To read more about what the war cost each country (financially), visit:

21st February 1916

Fred: Bad news being passed down the line about a place up in North East France, Verdun. They reckon the Germans have started bombarding and no one was prepared for it. All the Allied artillery they had there got stripped out a while back to be used other places, so they didn’t have nothing to fight back with. And if there’s a bombardment, you can bet the infantry won’t be far behind. Gawd knows how far they’ll get if the French don’t get their act together soon. 

To find out more about the battle of Verdun, visit:

and to read more about the Erzerum Offensive, visit:

18th February 1916

Rose: Remember my dying Australian soldier, with the pneumonia? Well, he was on his last legs about midnight last night, had his rites read and everything, but this morning he’s still with us! Better, even. I stayed up, giving him Atropin every hour and it seems to have worked… I don’t want to speak too soon, but it’s things like that that make all the hard work worth it. Time for a quick nap though, I’m shattered. We had an officer come to visit him yesterday, kept going on about how they’re doing these new ‘air photographs’ from the aeroplanes. I think I was bit short with him – told him I didn’t have time to come and take a look at them, so now he’s going to bring them here…

Jamie: I’m so pleased your Australian’s doing alright. He’s got the best chance with you as his nurse – I should know! Just don’t go letting any strange fellows take you home to show you their ‘air photographs’… I know you’re smarter than that, but I can’t help but be a wee bit jealous.

To see more aerial photographs from the war, visit

and to see aerial photographs of the remaining trench lines as they look today, visit:

17th February 1916

Ed: Remember Belgium, who we was supposed to be protecting? Well, it looks like even the Belgians think we’re making things worse. I never thought about how our blockade must be hitting them as hard as the enemy…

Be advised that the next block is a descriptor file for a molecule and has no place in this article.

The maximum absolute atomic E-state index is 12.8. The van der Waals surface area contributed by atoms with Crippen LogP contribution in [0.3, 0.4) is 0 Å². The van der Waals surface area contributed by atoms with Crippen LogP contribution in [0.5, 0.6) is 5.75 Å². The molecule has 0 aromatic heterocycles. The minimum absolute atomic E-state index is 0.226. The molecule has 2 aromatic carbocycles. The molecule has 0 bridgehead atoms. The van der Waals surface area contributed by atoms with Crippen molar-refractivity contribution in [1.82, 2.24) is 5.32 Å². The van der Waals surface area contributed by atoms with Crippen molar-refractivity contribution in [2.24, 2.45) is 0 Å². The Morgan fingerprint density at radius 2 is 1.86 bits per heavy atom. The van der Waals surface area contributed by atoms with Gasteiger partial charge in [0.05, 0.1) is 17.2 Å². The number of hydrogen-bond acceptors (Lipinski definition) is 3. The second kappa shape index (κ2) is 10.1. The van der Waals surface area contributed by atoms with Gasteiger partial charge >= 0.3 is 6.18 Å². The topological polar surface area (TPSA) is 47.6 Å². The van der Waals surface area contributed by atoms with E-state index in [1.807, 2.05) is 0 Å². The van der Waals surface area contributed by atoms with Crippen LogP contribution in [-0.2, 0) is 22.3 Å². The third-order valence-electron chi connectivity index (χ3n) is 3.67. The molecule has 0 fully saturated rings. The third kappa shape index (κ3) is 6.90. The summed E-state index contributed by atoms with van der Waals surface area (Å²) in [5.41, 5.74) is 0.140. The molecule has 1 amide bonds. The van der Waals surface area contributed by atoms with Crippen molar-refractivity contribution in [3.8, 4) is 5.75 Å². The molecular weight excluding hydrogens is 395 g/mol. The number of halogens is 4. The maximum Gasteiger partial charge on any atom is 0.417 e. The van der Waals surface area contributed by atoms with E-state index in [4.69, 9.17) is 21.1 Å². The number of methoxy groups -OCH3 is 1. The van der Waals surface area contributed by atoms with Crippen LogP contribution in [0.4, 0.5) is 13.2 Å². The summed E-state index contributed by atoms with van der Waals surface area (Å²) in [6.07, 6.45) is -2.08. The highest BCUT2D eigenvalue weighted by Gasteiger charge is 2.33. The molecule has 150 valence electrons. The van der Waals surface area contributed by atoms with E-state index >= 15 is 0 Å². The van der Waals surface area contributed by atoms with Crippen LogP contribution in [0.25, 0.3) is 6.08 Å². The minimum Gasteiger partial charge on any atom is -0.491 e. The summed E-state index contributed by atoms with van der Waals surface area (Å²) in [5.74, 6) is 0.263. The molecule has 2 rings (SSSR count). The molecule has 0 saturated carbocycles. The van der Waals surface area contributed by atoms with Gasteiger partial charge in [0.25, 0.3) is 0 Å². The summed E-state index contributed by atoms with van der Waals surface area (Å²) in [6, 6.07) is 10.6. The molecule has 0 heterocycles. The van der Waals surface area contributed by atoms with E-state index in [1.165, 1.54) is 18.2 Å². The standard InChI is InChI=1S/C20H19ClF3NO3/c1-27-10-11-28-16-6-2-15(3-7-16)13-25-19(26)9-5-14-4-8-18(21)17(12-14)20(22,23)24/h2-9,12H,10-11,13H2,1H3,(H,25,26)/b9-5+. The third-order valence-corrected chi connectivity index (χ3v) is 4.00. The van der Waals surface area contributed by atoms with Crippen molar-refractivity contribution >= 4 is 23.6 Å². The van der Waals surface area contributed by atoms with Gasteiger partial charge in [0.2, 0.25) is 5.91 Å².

It is understood that there is a strong feeling among Belgians that the industrial distress in Belgium is to be attributed solely to the action of the allied Governments in preventing imports, and it is often contended that this action does not appreciably harm Germany, while it involved the most painful loss to the people of our ally.

As it is already known, his Majesty’s Government have not been able to agree that Belgian industry can be maintained in present circumstances without very considerable benefit to the enemy, involving a postponement of the restoration of Belgian independence. But at the same time, his Majesty’s Government have been fully impressed with the necessity of assisting the Belgian population, and it is for this reason that they supported the Commission for Relief in Belgium and have permitted export trade from Belgium under certain conditions. It was also for this reason that they decided some months ago to signify their willingness to consider proposals for the importation of raw materials into Belgium through the agency and under the guarantee of the Relief Commission.

To find out more about the treatment of Belgium during the war, visit:

14th February 1916

Walter: Of all the nights they could pick to stage a Zeppelin fight, they choose Valentine’s Day! Very quiet and romantic I’m sure… Make sure you stay in everyone. The paper says there won’t be any falling shrapnel but I wouldn’t count on it.

Lily: Happy Valentine’s Day sweetheart! I’m glad we’re getting a proper anti-Zepp system finally… makes me feel a bit better. And I’m almost excited to watch the sham fight – I’ll bet everyone will be standing out in the street, trying to get a peek at it.

John: I wouldn’t get too hopeful, Lily. I heard air defence is being cut back so they can keep making enough weapons for us in the Navy.

To read more about air defence in WWI, visit:

12th February 1916

Rose: This weather! The rain’s flinging itself against the windows of the CCS so hard you’d think it wanted to come in. I’ve got an Australian patient from King Edward's Horse in who’s seen the worst of the weather… he’s slowly dying of pneumonia, poor lad. I’ve tried him on everything I can think of: vapour baths, oxygen-through-absolute-alcohol, Atropin, Digitalin, Pilocarpin, Eserin… and it’s not doing him any good. I’ll have to  think what I can write and tell his family. I can’t tell them he died fighting the cold and wet.

Fred: Sad but true, Rosie. Sometimes you’re so wet through you hardly care if you get a bullet or if you don’t. They reckon the Kaiser’s due to visit the German trenches some day soon though. So maybe we’ll knock him out once and for all and get to come home.

Ed: I didn’t know the officers had servants…

Walter: Course they do. They call them ‘soldier-servants’. Some of the officers even bring one of their staff from home for it. They do things like look after the officer’s ‘bat-horse’ which has all their gear on it, so they don’t have to carry it.

To watch a lecture about disease in the First World War, visit:

and to find out more about soldier-servants, visit:  

10th February 1916